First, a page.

But this could just be the beginning. Pressure from activist investors could lead to more cuts, and the project to re-platform could lead to even more.
In this case, the company is trying to “aggressively consolidate” the infrastructure parts of these Salesforce acquisitions that are (at least partially) running on different platforms into a single one. This project is being led by Steve Fisher, who returned to Salesforce from FD Technologies in July 2021 and helped build its first platform. It has a good chance of being finished quickly, which could lead to big gains in gross margin because fewer infrastructure engineers will be needed to support operations.
This kind of project is part of IT integration, and the Gartner 2019 Business Application Integration Survey found that it can increase revenue by 10% and financial postings or margins by 20%. Even though this survey was done four years ago, it is still useful today, especially since labor costs are rising.
Investment and Valuations on the Capital-Light Platform
I get higher earnings per share of $6.39 (5.81×1.1) than the initial estimate of $5.81 by taking a more moderate stance because Salesforce’s platforms are already partially integrated and assuming only 10% margin gains for the fiscal year 2024, which ends in January of next year. Since earnings are a part of the price-to-earnings ratio, this makes the forward P/E lower at 23.99x (26.65 x 0.9).
This is less than Salesforce’s forward price-to-earnings ratio (GAAP), which is 24.46x. This could mean that Salesforce is undervalued, but it depends on how well the re-platforming project goes. So, this project would be in danger if the company sold off some of the companies it had bought in the past, like Tableau, Slack, or Mulesoft, because of pressure from activist investors.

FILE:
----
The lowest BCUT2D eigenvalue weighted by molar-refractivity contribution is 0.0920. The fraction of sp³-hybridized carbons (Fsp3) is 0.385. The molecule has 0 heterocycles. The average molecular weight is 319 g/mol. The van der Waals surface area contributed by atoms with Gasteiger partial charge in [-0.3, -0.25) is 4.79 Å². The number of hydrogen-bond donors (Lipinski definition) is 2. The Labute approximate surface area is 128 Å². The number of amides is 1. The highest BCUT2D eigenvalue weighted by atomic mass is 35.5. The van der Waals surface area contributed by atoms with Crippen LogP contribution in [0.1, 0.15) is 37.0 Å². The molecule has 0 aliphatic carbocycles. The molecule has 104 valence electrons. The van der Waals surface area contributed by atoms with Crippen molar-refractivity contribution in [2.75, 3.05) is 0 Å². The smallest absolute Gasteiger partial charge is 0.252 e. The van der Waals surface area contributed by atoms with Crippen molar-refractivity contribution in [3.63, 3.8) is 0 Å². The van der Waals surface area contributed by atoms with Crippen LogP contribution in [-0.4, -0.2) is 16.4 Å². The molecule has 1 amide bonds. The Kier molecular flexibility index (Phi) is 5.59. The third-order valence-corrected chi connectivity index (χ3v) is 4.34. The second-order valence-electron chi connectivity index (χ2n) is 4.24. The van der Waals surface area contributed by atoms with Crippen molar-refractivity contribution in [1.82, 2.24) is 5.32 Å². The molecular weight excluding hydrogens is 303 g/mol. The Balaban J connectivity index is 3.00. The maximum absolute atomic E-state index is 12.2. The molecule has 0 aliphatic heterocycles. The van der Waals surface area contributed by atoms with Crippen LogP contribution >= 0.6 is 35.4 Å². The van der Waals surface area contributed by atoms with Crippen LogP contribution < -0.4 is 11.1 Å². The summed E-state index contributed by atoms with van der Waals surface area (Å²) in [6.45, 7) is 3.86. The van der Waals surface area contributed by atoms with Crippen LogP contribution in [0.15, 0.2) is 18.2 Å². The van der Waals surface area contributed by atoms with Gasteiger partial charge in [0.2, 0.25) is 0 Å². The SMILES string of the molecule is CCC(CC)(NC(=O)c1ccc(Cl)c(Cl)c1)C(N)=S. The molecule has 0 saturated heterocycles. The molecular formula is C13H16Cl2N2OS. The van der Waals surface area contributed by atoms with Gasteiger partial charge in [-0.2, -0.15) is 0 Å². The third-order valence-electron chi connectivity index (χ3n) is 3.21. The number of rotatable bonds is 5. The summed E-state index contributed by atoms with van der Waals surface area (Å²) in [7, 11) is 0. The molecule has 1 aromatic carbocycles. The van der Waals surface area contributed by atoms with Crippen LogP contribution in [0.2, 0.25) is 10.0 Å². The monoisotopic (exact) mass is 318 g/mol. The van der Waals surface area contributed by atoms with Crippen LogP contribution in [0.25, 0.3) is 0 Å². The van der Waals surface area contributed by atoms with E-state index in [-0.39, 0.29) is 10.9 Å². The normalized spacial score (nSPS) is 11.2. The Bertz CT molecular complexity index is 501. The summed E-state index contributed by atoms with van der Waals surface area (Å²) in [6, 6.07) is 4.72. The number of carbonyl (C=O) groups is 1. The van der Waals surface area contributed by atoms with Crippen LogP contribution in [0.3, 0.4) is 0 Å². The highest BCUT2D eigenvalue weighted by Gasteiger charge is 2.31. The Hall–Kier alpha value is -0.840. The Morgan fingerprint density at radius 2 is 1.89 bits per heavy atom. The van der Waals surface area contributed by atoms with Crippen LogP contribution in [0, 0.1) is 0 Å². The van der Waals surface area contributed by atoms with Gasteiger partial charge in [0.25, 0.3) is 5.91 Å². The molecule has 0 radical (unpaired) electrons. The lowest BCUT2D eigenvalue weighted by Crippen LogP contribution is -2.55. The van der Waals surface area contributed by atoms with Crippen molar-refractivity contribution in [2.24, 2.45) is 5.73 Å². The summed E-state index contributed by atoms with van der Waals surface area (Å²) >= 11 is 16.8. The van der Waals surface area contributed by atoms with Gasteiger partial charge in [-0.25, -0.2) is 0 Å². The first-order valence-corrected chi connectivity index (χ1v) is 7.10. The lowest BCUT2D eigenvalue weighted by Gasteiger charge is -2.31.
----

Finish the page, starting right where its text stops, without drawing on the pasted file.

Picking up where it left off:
This doesn’t make sense, though, because they should be worth much less than what they were sold for. In the same way, Elliott’s strategy, which we saw with Athenahealth five years ago and SAP SE (NYSE:SAP) more recently, is to speed up strategic actions that have already been planned and, in the worst case, to lobby for a change in the CEO position itself. Also, selling parts of Salesforce is not in the best interest of shareholders because it would reduce its huge TAM, or total addressable market, which is expected to grow from $13 billion in 2022 to $33.5 billion in 2029, or 14.4% CAGR.
Also, with a platform-based business that can run in private data centers and any public cloud anywhere in the world (thanks to Hyperforce), the online CRM pioneer can quickly, and with few assets, add new features for users worldwide. This is shown in the table below by how quickly annual sales grew while Salesforce grew and spent less on capital expenditures. This means that the FCF is high.
This means that the company has a business model that is financially sustainable and strategically placed between businesses that offer services and people or businesses that need assistance and are willing to pay for them.
So, even though growing sales is complex, Salesforce can increase its margins by cutting costs and switching platforms. In this way, the company’s capital-light growth strategy is the same as the platform approach, which lets apps or new features being rolled out quickly without investing a lot in new IT infrastructures.
Also, activist investors are interested in the CRM company, which is a good sign. However, business appetite differs from 2021 and 2022, so you can expect volatility when the fourth quarter and full-year financial results come out in early February. Also, because its stock prices are higher than those in the IT sector, the stock could lose value if the Fed continues to be aggressive and investors move their money to more valuable names. Lastly, even though the platform is robust, I don’t have a strong opinion about Salesforce stock.
Featured Image: Google Images @ dreamstime